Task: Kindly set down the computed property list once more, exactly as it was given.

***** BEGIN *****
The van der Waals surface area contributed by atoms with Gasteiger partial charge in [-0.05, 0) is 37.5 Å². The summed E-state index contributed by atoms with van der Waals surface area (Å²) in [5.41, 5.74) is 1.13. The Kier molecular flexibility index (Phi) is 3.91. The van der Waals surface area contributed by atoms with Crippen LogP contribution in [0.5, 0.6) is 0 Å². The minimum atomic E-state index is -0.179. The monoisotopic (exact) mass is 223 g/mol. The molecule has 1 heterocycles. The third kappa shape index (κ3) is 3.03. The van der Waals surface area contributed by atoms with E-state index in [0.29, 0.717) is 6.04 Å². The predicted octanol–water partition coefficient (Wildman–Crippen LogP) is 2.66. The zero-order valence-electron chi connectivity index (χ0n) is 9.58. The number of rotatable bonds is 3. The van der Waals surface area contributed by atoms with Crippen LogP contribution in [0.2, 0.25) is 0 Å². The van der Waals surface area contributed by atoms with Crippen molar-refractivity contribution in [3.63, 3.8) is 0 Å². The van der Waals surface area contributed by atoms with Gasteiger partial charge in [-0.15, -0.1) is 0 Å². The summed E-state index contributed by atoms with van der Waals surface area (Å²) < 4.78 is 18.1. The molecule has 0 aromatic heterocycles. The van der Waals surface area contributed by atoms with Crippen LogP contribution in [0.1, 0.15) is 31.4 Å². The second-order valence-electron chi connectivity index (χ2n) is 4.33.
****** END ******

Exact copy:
The van der Waals surface area contributed by atoms with Gasteiger partial charge in [-0.05, 0) is 37.5 Å². The summed E-state index contributed by atoms with van der Waals surface area (Å²) in [5.41, 5.74) is 1.13. The Kier molecular flexibility index (Phi) is 3.91. The van der Waals surface area contributed by atoms with Crippen LogP contribution in [0.5, 0.6) is 0 Å². The minimum atomic E-state index is -0.179. The monoisotopic (exact) mass is 223 g/mol. The molecule has 1 heterocycles. The third kappa shape index (κ3) is 3.03. The van der Waals surface area contributed by atoms with E-state index in [0.29, 0.717) is 6.04 Å². The predicted octanol–water partition coefficient (Wildman–Crippen LogP) is 2.66. The zero-order valence-electron chi connectivity index (χ0n) is 9.58. The number of rotatable bonds is 3. The van der Waals surface area contributed by atoms with Crippen LogP contribution in [0.2, 0.25) is 0 Å². The van der Waals surface area contributed by atoms with Crippen molar-refractivity contribution in [3.63, 3.8) is 0 Å². The van der Waals surface area contributed by atoms with Gasteiger partial charge in [-0.15, -0.1) is 0 Å². The summed E-state index contributed by atoms with van der Waals surface area (Å²) < 4.78 is 18.1. The molecule has 0 aromatic heterocycles. The van der Waals surface area contributed by atoms with Crippen LogP contribution in [0.1, 0.15) is 31.4 Å². The second-order valence-electron chi connectivity index (χ2n) is 4.33.